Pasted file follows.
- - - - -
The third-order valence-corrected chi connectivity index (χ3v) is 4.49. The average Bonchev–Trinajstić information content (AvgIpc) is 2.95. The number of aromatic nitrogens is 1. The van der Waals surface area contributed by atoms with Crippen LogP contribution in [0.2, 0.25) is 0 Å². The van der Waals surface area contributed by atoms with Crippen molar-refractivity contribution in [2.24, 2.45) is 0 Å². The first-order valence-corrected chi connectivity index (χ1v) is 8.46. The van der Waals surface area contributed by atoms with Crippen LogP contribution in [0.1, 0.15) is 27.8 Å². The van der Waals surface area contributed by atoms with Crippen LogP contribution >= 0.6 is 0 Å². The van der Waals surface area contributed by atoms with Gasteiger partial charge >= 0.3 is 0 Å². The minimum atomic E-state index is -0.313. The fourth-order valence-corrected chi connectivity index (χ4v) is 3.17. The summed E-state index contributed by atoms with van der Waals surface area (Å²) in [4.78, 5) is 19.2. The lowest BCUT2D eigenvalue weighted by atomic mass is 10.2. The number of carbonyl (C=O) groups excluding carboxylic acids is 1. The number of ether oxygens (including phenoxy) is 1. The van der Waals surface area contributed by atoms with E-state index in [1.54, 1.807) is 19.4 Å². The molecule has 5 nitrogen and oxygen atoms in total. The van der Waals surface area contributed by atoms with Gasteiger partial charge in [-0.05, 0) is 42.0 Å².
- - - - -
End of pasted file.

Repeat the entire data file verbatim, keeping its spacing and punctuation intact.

The third-order valence-corrected chi connectivity index (χ3v) is 4.49. The average Bonchev–Trinajstić information content (AvgIpc) is 2.95. The number of aromatic nitrogens is 1. The van der Waals surface area contributed by atoms with Crippen LogP contribution in [0.2, 0.25) is 0 Å². The van der Waals surface area contributed by atoms with Crippen molar-refractivity contribution in [2.24, 2.45) is 0 Å². The first-order valence-corrected chi connectivity index (χ1v) is 8.46. The van der Waals surface area contributed by atoms with Crippen LogP contribution in [0.1, 0.15) is 27.8 Å². The van der Waals surface area contributed by atoms with Crippen LogP contribution >= 0.6 is 0 Å². The van der Waals surface area contributed by atoms with Gasteiger partial charge >= 0.3 is 0 Å². The minimum atomic E-state index is -0.313. The fourth-order valence-corrected chi connectivity index (χ4v) is 3.17. The summed E-state index contributed by atoms with van der Waals surface area (Å²) in [4.78, 5) is 19.2. The lowest BCUT2D eigenvalue weighted by atomic mass is 10.2. The number of carbonyl (C=O) groups excluding carboxylic acids is 1. The number of ether oxygens (including phenoxy) is 1. The van der Waals surface area contributed by atoms with E-state index in [1.54, 1.807) is 19.4 Å². The molecule has 5 nitrogen and oxygen atoms in total. The van der Waals surface area contributed by atoms with Gasteiger partial charge in [-0.05, 0) is 42.0 Å².